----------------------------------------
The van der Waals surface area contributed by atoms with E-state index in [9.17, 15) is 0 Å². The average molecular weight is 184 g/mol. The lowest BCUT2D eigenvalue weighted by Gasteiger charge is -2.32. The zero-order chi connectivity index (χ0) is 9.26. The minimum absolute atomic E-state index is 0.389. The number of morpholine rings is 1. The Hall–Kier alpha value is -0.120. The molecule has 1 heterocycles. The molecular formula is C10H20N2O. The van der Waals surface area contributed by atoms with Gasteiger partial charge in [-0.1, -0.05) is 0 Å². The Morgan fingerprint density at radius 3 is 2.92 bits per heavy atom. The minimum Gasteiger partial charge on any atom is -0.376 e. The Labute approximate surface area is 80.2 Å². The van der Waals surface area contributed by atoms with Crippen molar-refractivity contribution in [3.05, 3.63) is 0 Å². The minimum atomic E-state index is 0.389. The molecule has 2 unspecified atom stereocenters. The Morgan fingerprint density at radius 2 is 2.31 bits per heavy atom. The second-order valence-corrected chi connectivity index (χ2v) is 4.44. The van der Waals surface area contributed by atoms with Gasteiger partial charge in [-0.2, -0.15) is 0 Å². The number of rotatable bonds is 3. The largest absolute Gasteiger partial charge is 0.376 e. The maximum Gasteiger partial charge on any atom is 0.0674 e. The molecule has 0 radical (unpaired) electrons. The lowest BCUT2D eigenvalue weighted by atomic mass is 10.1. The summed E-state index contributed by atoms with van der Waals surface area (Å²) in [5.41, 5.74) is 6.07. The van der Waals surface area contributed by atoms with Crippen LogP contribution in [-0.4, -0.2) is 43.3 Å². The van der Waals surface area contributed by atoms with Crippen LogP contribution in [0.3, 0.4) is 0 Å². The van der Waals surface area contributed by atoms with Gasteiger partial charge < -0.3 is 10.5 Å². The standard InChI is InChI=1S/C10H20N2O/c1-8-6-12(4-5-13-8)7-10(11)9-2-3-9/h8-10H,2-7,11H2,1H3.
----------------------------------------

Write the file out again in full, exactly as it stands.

The van der Waals surface area contributed by atoms with E-state index in [9.17, 15) is 0 Å². The average molecular weight is 184 g/mol. The lowest BCUT2D eigenvalue weighted by Gasteiger charge is -2.32. The zero-order chi connectivity index (χ0) is 9.26. The minimum absolute atomic E-state index is 0.389. The number of morpholine rings is 1. The Hall–Kier alpha value is -0.120. The molecule has 1 heterocycles. The molecular formula is C10H20N2O. The van der Waals surface area contributed by atoms with Gasteiger partial charge in [-0.1, -0.05) is 0 Å². The Morgan fingerprint density at radius 3 is 2.92 bits per heavy atom. The minimum Gasteiger partial charge on any atom is -0.376 e. The Labute approximate surface area is 80.2 Å². The van der Waals surface area contributed by atoms with Crippen molar-refractivity contribution in [3.05, 3.63) is 0 Å². The minimum atomic E-state index is 0.389. The molecule has 2 unspecified atom stereocenters. The Morgan fingerprint density at radius 2 is 2.31 bits per heavy atom. The second-order valence-corrected chi connectivity index (χ2v) is 4.44. The van der Waals surface area contributed by atoms with Gasteiger partial charge in [-0.2, -0.15) is 0 Å². The number of rotatable bonds is 3. The largest absolute Gasteiger partial charge is 0.376 e. The maximum Gasteiger partial charge on any atom is 0.0674 e. The molecule has 0 radical (unpaired) electrons. The lowest BCUT2D eigenvalue weighted by atomic mass is 10.1. The summed E-state index contributed by atoms with van der Waals surface area (Å²) in [5.41, 5.74) is 6.07. The van der Waals surface area contributed by atoms with Crippen LogP contribution in [-0.4, -0.2) is 43.3 Å². The van der Waals surface area contributed by atoms with Crippen LogP contribution in [0.3, 0.4) is 0 Å². The van der Waals surface area contributed by atoms with Gasteiger partial charge < -0.3 is 10.5 Å². The standard InChI is InChI=1S/C10H20N2O/c1-8-6-12(4-5-13-8)7-10(11)9-2-3-9/h8-10H,2-7,11H2,1H3.